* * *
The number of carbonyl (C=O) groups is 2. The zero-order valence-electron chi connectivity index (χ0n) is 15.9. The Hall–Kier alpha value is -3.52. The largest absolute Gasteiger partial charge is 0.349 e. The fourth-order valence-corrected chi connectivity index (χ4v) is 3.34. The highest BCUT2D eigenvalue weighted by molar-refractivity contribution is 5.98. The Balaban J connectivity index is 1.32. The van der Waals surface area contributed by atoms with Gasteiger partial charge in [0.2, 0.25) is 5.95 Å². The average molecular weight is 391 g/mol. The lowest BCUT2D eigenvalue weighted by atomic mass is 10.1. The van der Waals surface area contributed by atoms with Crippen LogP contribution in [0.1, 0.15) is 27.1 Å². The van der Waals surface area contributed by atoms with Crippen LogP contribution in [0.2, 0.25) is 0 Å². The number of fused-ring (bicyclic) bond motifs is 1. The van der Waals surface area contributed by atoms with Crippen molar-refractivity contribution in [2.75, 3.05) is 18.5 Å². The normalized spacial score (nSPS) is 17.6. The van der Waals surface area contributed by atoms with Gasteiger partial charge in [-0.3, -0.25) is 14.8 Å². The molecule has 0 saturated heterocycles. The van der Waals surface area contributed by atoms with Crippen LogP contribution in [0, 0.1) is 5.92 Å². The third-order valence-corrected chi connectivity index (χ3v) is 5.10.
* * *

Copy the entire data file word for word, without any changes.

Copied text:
The number of carbonyl (C=O) groups is 2. The zero-order valence-electron chi connectivity index (χ0n) is 15.9. The Hall–Kier alpha value is -3.52. The largest absolute Gasteiger partial charge is 0.349 e. The fourth-order valence-corrected chi connectivity index (χ4v) is 3.34. The highest BCUT2D eigenvalue weighted by molar-refractivity contribution is 5.98. The Balaban J connectivity index is 1.32. The van der Waals surface area contributed by atoms with Gasteiger partial charge in [0.2, 0.25) is 5.95 Å². The average molecular weight is 391 g/mol. The lowest BCUT2D eigenvalue weighted by atomic mass is 10.1. The van der Waals surface area contributed by atoms with Crippen LogP contribution in [0.1, 0.15) is 27.1 Å². The van der Waals surface area contributed by atoms with Crippen LogP contribution in [0.2, 0.25) is 0 Å². The number of fused-ring (bicyclic) bond motifs is 1. The van der Waals surface area contributed by atoms with Crippen molar-refractivity contribution in [2.75, 3.05) is 18.5 Å². The normalized spacial score (nSPS) is 17.6. The van der Waals surface area contributed by atoms with Gasteiger partial charge in [-0.3, -0.25) is 14.8 Å². The molecule has 0 saturated heterocycles. The van der Waals surface area contributed by atoms with Crippen LogP contribution in [0, 0.1) is 5.92 Å². The third-order valence-corrected chi connectivity index (χ3v) is 5.10.